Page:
KARL: Well, one -- one of the few Republicans who has been working on a variety of issues with -- with the president and with Democrats is Lindsey Graham, and he has made no bones about it that he believes going through with this process, this reconciliation process, is going to destroy his efforts to work on health care -- I mean, on immigration, on -- on the Guantanamo issue.
LOTT: On energy, too.
KARL: It's going to destroy it all, energy. I mean, Sam?
DONALDSON: Well, it's not going to.
KARL: It's not going to?
DONALDSON: Some Republicans -- some Republicans say that, if this health care bill passes -- and I think it will -- that it will destroy the country. Well, that's nonsense. It's not going to destroy the country.
KARL: Well, it's not going to destroy the country, but is it going to destroy bipartisan? I mean, if you don't even have...
DONALDSON: What bipartisanship? At the moment, both these gentlemen -- and the clip that you started our roundtable with -- demonstrates there's not much bipartisanship up there.
LOTT: But we were able to do it together in the '90s and working with...
DONALDSON: You mean you and Tom?
LOTT: Yes, and -- and working...
KARL: I recall some fights, though, every once in a while.
LOTT: ... with the Democrats...
DONALDSON: ... history from the standpoint of some of those colloquies on the floor of the Senate?
LOTT: Well, we did have our disagreements, but we also came together on welfare reform, balanced budgets, surpluses, safe drinking water, portability of insurance, big things in a bipartisan way.
WILL: The Democratic members of the House and Senate, their appetite for difficult votes is now exhausted, which means the country will -- and this is the good news about health care -- having sucked all the oxygen out of this town, we are going to be safe from cap and trade and we will be safe from a number of the other follies that would require Democrats to continue casting suicidal votes.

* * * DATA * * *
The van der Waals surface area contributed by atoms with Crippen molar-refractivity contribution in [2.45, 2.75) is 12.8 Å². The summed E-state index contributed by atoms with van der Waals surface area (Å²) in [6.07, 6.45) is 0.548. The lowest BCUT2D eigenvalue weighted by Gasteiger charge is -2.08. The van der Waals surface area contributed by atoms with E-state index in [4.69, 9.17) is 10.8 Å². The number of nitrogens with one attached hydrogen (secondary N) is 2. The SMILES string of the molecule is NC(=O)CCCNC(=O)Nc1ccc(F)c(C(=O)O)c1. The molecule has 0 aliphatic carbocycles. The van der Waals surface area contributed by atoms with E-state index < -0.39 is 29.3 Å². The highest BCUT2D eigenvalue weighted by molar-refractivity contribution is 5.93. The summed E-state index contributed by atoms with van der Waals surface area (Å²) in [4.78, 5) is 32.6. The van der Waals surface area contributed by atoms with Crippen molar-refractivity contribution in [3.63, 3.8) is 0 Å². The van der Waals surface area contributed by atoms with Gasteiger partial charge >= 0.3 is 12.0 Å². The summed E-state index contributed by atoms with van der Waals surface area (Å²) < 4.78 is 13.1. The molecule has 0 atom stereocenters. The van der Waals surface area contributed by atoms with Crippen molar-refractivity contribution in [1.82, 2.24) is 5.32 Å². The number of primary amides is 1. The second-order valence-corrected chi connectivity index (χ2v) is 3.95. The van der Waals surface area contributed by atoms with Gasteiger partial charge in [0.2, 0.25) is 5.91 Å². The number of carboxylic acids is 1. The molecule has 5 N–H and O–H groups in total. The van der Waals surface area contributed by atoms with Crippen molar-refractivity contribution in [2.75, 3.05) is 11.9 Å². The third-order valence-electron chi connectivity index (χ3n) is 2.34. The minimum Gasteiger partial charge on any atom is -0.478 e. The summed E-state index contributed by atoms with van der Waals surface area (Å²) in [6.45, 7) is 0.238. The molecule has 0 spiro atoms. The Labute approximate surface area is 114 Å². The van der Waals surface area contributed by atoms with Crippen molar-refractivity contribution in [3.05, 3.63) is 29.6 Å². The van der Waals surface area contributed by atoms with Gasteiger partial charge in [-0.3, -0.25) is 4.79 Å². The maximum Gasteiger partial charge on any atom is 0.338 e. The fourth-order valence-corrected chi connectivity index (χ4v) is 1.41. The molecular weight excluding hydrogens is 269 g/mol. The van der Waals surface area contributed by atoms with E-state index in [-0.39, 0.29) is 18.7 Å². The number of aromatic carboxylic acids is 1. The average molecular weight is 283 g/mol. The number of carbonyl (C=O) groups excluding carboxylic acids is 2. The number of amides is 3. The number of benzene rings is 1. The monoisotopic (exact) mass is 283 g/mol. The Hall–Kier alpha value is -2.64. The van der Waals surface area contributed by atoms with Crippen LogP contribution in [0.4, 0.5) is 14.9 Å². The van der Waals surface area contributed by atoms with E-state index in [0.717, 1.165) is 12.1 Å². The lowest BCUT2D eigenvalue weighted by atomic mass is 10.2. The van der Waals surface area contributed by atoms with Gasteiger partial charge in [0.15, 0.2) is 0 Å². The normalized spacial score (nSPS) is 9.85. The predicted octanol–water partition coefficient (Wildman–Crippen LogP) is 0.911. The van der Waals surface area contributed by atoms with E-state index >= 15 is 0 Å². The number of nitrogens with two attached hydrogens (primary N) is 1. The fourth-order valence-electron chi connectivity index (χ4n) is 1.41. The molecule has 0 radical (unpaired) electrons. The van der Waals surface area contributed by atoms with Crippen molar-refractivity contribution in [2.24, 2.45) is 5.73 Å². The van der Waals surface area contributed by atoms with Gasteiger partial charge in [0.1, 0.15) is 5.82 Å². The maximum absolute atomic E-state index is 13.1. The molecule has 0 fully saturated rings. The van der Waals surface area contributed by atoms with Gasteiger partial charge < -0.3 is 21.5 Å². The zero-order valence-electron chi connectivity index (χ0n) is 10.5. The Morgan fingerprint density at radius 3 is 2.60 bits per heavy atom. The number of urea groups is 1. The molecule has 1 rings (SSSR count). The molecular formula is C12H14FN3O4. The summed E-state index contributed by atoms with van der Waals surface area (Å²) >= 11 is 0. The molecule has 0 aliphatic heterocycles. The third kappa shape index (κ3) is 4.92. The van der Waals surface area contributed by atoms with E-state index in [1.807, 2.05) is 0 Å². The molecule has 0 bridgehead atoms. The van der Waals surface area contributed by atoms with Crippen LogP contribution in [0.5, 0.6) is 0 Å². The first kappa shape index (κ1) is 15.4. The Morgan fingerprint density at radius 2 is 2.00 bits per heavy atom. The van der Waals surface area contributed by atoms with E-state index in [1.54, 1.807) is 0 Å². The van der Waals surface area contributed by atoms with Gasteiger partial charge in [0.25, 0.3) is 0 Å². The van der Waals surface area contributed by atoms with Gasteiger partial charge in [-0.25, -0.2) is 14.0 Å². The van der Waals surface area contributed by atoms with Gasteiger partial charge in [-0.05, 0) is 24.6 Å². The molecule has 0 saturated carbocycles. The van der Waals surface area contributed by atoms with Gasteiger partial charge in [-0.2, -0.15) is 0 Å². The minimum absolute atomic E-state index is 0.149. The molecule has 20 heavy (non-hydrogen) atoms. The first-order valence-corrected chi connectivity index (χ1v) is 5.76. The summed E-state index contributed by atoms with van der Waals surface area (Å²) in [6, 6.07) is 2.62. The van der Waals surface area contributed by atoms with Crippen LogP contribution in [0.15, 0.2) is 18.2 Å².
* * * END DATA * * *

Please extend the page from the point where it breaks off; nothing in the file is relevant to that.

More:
DASCHLE: I really think, George, that you've -- each one of these takes on its life, and they start developing the kind of momentum. We're going to have an energy bill.
LOTT: Not this year.
DASCHLE: We're going to have a financial securities bill. Well, it may not be -- it may not involve a capped system as -- as I would like it, but you're going -- you're going to see progress on these other important issues, I guarantee you. They all take on their own life and their own momentum, and the next ones are coming, financial regulation in particular.
DONALDSON: I agree -- I agree with George. You're going to take a hit. The Democrats are going to take a hit in November. It maybe mainly because of the economy, rather than the health care dispute, but you're going to lose more than the off-year losses, and you're not going to have the control in Congress that you have right now.
I think the president was wrong to try to say we'll take all the islands at once instead of one island at a time, but he was right to take the big island of health care. I think that's very important. But I agree: You're not going to get a lot through.
WILL: The Wall Street Journal-NBC poll shows the job approval in the country in Congress is 17 percent, which raises two questions. Who are those 17 percent?
KARL: Yes, who are the 17 percent?